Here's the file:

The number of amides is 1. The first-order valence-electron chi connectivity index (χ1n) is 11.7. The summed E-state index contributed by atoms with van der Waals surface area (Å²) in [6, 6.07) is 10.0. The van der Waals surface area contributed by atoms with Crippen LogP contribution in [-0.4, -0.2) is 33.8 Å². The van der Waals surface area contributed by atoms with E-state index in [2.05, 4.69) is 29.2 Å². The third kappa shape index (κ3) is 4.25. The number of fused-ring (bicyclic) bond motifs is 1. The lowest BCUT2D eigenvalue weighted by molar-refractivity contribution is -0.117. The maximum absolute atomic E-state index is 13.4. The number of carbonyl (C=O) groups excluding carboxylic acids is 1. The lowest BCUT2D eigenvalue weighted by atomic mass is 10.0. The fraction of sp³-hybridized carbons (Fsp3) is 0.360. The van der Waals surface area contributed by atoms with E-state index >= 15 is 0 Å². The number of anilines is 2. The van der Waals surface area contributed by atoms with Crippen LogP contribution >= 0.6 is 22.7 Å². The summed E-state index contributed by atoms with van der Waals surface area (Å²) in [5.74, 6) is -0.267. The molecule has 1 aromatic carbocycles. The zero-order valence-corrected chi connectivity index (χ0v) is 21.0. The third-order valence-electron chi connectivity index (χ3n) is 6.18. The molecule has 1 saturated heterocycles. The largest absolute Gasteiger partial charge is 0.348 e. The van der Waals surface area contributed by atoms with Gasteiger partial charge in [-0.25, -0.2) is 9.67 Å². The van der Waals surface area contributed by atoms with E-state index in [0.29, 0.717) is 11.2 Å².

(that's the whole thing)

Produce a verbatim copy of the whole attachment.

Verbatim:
The number of amides is 1. The first-order valence-electron chi connectivity index (χ1n) is 11.7. The summed E-state index contributed by atoms with van der Waals surface area (Å²) in [6, 6.07) is 10.0. The van der Waals surface area contributed by atoms with Crippen LogP contribution in [-0.4, -0.2) is 33.8 Å². The van der Waals surface area contributed by atoms with E-state index in [2.05, 4.69) is 29.2 Å². The third kappa shape index (κ3) is 4.25. The number of fused-ring (bicyclic) bond motifs is 1. The lowest BCUT2D eigenvalue weighted by molar-refractivity contribution is -0.117. The maximum absolute atomic E-state index is 13.4. The number of carbonyl (C=O) groups excluding carboxylic acids is 1. The lowest BCUT2D eigenvalue weighted by atomic mass is 10.0. The fraction of sp³-hybridized carbons (Fsp3) is 0.360. The van der Waals surface area contributed by atoms with E-state index >= 15 is 0 Å². The number of anilines is 2. The van der Waals surface area contributed by atoms with Crippen LogP contribution >= 0.6 is 22.7 Å². The summed E-state index contributed by atoms with van der Waals surface area (Å²) in [5.74, 6) is -0.267. The molecule has 1 aromatic carbocycles. The zero-order valence-corrected chi connectivity index (χ0v) is 21.0. The third-order valence-electron chi connectivity index (χ3n) is 6.18. The molecule has 1 saturated heterocycles. The largest absolute Gasteiger partial charge is 0.348 e. The van der Waals surface area contributed by atoms with Gasteiger partial charge in [-0.25, -0.2) is 9.67 Å². The van der Waals surface area contributed by atoms with E-state index in [0.29, 0.717) is 11.2 Å².